Brent for October settlement dropped 2 cents to $US44.27 a barrel on the London-based ICE Futures Europe exchange on Friday. The global benchmark closed at a $US1.70 premium to WTI for October delivery.

As crude trades well below $US50 a barrel, Exxon Mobil, Royal Dutch Shell and other oil giants have seen their debt double to a combined $US138 billion, spurring concerns they’ll need to keep slashing capital spending and that dividend cuts may eventually be necessary. Worse, the mountain of debt, which has grown tenfold since 2008, is likely to increase further in the third and fourth quarters, executives and analysts said.

United States

Payrolls climbed by 255,000 last month, exceeding all forecasts in a Bloomberg survey of 89 economists, following a 292,000 gain in June that was a bit larger than previously estimated, a Labor Department report showed Friday. The jobless rate held at 4.9 per cent as many of the people streaming into the labour force found jobs.

Wage growth offered more promising signs of acceleration, with average hourly earnings rising a more-than-forecast 0.3 per cent from a month earlier, the most since April, to $US25.69. The year-over-year increase was 2.6 per cent in July, the same as in June.

The data propelled US stocks notched their best day in a month on Friday, with the S&P 500 and Nasdaq closing at record highs. The Dow Jones industrial average rose 191.48 points, or 1.04 per cent, to 18,543.53, the S&P 500 gained 18.6 points, or 0.86 per cent, to 2182.85 and the Nasdaq Composite added 54.87 points, or 1.06 per cent, to 5221.12.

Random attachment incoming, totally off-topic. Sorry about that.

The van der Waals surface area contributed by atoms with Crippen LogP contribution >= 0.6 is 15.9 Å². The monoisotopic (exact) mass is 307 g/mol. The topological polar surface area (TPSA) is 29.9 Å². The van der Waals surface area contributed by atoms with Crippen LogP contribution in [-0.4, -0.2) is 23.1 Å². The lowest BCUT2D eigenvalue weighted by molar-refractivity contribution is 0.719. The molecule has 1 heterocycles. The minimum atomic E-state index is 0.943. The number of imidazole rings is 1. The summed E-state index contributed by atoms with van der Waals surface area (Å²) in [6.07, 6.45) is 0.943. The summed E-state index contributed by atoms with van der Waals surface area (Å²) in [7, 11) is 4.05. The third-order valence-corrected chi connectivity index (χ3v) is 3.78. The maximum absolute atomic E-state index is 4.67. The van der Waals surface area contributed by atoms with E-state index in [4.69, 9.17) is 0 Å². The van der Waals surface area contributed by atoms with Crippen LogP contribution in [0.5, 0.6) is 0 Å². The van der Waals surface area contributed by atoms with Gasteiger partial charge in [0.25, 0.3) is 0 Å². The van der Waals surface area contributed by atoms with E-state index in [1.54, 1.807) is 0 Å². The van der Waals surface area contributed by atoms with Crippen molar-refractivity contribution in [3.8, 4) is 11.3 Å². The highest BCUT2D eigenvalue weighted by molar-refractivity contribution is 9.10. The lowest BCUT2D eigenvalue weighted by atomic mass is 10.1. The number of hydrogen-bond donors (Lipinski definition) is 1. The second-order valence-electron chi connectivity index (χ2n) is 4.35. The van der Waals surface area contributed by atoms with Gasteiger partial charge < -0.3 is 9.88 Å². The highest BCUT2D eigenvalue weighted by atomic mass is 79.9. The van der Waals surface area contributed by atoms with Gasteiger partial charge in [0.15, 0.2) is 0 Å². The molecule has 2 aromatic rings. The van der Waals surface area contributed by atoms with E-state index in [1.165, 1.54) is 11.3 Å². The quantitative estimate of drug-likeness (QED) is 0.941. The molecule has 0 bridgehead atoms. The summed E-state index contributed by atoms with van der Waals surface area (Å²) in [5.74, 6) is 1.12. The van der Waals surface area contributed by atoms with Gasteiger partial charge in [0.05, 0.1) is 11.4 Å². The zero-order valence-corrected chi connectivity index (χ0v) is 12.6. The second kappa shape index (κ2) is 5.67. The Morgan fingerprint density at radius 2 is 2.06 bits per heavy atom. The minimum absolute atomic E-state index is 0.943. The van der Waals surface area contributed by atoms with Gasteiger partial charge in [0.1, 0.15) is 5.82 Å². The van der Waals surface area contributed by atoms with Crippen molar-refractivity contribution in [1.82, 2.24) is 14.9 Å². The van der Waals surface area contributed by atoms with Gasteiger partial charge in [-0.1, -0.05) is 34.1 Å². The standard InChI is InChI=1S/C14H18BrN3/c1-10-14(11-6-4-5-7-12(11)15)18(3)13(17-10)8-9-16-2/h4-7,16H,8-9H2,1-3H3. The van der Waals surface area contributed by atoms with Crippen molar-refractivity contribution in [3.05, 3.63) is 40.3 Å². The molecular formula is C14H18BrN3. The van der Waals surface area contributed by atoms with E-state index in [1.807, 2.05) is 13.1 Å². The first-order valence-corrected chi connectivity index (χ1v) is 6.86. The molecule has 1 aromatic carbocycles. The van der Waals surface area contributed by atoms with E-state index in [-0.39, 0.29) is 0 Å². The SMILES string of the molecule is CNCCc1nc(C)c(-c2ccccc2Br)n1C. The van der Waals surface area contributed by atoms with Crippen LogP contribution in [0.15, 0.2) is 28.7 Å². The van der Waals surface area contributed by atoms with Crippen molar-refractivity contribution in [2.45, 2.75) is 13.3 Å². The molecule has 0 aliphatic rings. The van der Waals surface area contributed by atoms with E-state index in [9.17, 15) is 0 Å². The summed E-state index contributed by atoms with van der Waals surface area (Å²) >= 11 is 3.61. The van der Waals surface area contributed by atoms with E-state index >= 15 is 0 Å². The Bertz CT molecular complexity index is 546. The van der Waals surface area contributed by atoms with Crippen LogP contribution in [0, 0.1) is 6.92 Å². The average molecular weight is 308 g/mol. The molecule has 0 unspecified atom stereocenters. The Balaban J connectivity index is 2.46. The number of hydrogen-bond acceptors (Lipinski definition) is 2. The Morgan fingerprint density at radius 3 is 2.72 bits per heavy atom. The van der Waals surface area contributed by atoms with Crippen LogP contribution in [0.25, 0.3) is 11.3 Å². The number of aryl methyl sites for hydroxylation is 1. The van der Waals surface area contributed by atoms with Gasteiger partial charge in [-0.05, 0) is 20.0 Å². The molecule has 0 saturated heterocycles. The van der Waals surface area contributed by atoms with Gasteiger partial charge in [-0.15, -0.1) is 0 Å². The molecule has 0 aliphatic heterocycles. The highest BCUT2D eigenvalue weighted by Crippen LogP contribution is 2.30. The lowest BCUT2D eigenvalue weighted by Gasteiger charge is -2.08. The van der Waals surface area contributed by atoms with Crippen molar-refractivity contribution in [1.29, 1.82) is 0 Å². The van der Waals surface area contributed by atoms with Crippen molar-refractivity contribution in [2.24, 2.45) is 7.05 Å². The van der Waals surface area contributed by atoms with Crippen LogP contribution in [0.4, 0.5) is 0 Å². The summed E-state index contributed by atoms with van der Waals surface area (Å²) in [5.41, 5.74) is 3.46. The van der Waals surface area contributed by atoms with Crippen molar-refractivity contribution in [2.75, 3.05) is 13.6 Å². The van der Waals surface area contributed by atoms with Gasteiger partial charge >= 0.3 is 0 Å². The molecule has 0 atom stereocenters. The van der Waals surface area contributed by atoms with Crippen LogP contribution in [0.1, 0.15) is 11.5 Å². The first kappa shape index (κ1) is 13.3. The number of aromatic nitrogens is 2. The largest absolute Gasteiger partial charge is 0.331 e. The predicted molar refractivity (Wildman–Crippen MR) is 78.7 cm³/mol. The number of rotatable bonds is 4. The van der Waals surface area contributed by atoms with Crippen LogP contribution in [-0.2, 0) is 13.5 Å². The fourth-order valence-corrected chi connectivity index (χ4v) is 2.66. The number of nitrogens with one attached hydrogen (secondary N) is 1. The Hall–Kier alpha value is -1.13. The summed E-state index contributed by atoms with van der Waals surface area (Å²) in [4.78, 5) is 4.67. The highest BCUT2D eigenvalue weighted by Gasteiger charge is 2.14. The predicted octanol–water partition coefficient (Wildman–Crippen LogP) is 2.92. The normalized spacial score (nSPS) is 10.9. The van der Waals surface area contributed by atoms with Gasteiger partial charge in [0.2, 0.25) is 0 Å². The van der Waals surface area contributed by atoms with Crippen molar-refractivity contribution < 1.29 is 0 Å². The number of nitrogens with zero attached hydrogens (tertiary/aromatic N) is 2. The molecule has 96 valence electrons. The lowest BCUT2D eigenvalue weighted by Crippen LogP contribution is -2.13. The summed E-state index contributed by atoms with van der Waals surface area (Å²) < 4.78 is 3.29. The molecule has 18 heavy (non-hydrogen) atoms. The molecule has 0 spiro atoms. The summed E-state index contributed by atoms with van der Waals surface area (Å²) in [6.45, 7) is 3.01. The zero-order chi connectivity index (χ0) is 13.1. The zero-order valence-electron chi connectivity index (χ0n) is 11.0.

Stocks in the Nasdaq rallied for the eighth time in nine days and capped a sixth straight weekly advance, the longest since November.Since firms started reporting earnings a month ago, companies from EBay to Seagate Technology and Biogen have jumped more than 20 per cent.

Europe

The Stoxx Europe 600 Index climbed 1.1 per cent to 341.38 at the close of trading, trimming its weekly loss to 0.2 per cent.

The UK’s FTSE 100 Index climbed 0.8 per cent, after yesterday jumping the most since June. The FTSE 250 mid-cap gauge finally recovered its Brexit losses today. Stocks in so-called peripheral markets posted the biggest advances, with Italy’s FTSE MIB Index jumping 2.4 per cent, Ireland’s ISEQ Index adding 1.8 per cent and Spain’s IBEX 35 Index gaining 1.8 per cent.

What happened Friday

The Australian sharemarket ended the week on a positive, but a midweek slump led by the banks weighed on the index, which posted its first weekly fall in a month.

At close of trade on Friday, the S&P/ASX 200 ended 21.6 points or 0.4 per cent higher at 5496.7, while the All Ordinaries finished 22.2 points or 0.4 per cent higher at 5585.6

The benchmark index began the week rallying towards 5600, but shed 120 points collectively on Tuesday and Wednesday as the market digested the Reserve Bank of Australia’s decision to cut the benchmark interest rate to a record 1.5 per cent.

The index ended the week 1.2 per cent lower, with eight out of 10 sectors finishing in the red.

This story Administrator ready to work first appeared on Nanjing Night Net.